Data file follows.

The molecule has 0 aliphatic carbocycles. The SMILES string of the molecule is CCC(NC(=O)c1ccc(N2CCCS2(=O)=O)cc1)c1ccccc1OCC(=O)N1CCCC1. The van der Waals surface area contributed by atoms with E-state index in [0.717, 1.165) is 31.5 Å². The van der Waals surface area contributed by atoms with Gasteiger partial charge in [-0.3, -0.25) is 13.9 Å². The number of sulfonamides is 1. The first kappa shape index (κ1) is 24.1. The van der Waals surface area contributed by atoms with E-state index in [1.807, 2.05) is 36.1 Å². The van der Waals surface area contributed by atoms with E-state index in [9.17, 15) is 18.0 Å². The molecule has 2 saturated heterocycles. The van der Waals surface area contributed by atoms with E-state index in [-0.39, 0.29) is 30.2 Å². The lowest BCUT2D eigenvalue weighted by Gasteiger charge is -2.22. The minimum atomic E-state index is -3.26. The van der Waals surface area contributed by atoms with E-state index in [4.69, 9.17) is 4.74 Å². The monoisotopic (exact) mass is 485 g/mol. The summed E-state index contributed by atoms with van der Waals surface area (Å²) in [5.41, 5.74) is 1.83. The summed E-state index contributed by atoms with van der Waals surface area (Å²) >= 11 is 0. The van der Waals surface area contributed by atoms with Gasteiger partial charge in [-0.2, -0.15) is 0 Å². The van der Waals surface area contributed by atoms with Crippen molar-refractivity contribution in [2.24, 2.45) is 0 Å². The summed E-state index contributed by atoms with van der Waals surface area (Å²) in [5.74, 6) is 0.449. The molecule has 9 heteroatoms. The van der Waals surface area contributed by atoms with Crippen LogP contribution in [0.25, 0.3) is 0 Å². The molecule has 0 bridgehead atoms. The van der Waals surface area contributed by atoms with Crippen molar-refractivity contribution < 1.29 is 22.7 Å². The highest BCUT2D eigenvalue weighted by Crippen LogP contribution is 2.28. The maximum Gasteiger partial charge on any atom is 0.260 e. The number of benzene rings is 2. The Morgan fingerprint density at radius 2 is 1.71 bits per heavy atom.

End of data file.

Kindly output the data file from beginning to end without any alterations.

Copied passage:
The molecule has 0 aliphatic carbocycles. The SMILES string of the molecule is CCC(NC(=O)c1ccc(N2CCCS2(=O)=O)cc1)c1ccccc1OCC(=O)N1CCCC1. The van der Waals surface area contributed by atoms with E-state index in [0.717, 1.165) is 31.5 Å². The van der Waals surface area contributed by atoms with Gasteiger partial charge in [-0.3, -0.25) is 13.9 Å². The number of sulfonamides is 1. The first kappa shape index (κ1) is 24.1. The van der Waals surface area contributed by atoms with E-state index in [1.807, 2.05) is 36.1 Å². The van der Waals surface area contributed by atoms with E-state index in [9.17, 15) is 18.0 Å². The molecule has 2 saturated heterocycles. The van der Waals surface area contributed by atoms with E-state index in [-0.39, 0.29) is 30.2 Å². The lowest BCUT2D eigenvalue weighted by Gasteiger charge is -2.22. The minimum atomic E-state index is -3.26. The van der Waals surface area contributed by atoms with E-state index in [4.69, 9.17) is 4.74 Å². The monoisotopic (exact) mass is 485 g/mol. The summed E-state index contributed by atoms with van der Waals surface area (Å²) in [5.41, 5.74) is 1.83. The summed E-state index contributed by atoms with van der Waals surface area (Å²) >= 11 is 0. The van der Waals surface area contributed by atoms with Gasteiger partial charge in [-0.2, -0.15) is 0 Å². The van der Waals surface area contributed by atoms with Crippen molar-refractivity contribution in [2.24, 2.45) is 0 Å². The summed E-state index contributed by atoms with van der Waals surface area (Å²) in [5.74, 6) is 0.449. The molecule has 9 heteroatoms. The van der Waals surface area contributed by atoms with Crippen LogP contribution in [0.25, 0.3) is 0 Å². The molecule has 0 bridgehead atoms. The van der Waals surface area contributed by atoms with Crippen molar-refractivity contribution < 1.29 is 22.7 Å². The highest BCUT2D eigenvalue weighted by Crippen LogP contribution is 2.28. The maximum Gasteiger partial charge on any atom is 0.260 e. The number of benzene rings is 2. The Morgan fingerprint density at radius 2 is 1.71 bits per heavy atom.